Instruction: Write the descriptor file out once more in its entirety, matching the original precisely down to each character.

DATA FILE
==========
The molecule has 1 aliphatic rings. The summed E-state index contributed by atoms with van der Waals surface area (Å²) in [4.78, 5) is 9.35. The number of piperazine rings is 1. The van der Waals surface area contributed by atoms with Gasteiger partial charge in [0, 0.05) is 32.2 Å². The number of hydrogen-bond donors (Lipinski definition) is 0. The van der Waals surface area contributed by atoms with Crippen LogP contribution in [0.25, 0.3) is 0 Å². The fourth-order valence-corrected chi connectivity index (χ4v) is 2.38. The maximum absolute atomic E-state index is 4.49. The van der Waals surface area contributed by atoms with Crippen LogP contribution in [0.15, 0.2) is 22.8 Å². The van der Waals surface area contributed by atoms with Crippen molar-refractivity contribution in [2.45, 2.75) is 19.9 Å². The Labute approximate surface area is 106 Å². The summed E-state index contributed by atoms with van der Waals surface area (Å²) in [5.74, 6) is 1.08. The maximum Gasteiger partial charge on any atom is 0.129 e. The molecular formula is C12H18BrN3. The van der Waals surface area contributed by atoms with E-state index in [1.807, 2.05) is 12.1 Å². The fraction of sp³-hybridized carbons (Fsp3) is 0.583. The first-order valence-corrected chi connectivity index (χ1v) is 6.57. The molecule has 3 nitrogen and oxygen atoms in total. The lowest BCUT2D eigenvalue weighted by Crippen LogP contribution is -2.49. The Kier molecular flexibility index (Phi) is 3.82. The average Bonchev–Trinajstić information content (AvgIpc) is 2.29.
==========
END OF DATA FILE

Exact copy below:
The molecule has 1 aliphatic rings. The summed E-state index contributed by atoms with van der Waals surface area (Å²) in [4.78, 5) is 9.35. The number of piperazine rings is 1. The van der Waals surface area contributed by atoms with Gasteiger partial charge in [0, 0.05) is 32.2 Å². The number of hydrogen-bond donors (Lipinski definition) is 0. The van der Waals surface area contributed by atoms with Crippen LogP contribution in [0.25, 0.3) is 0 Å². The fourth-order valence-corrected chi connectivity index (χ4v) is 2.38. The maximum absolute atomic E-state index is 4.49. The van der Waals surface area contributed by atoms with Crippen LogP contribution in [0.15, 0.2) is 22.8 Å². The van der Waals surface area contributed by atoms with Crippen molar-refractivity contribution in [2.45, 2.75) is 19.9 Å². The Labute approximate surface area is 106 Å². The summed E-state index contributed by atoms with van der Waals surface area (Å²) in [5.74, 6) is 1.08. The maximum Gasteiger partial charge on any atom is 0.129 e. The molecular formula is C12H18BrN3. The van der Waals surface area contributed by atoms with E-state index in [1.807, 2.05) is 12.1 Å². The fraction of sp³-hybridized carbons (Fsp3) is 0.583. The first-order valence-corrected chi connectivity index (χ1v) is 6.57. The molecule has 3 nitrogen and oxygen atoms in total. The lowest BCUT2D eigenvalue weighted by Crippen LogP contribution is -2.49. The Kier molecular flexibility index (Phi) is 3.82. The average Bonchev–Trinajstić information content (AvgIpc) is 2.29.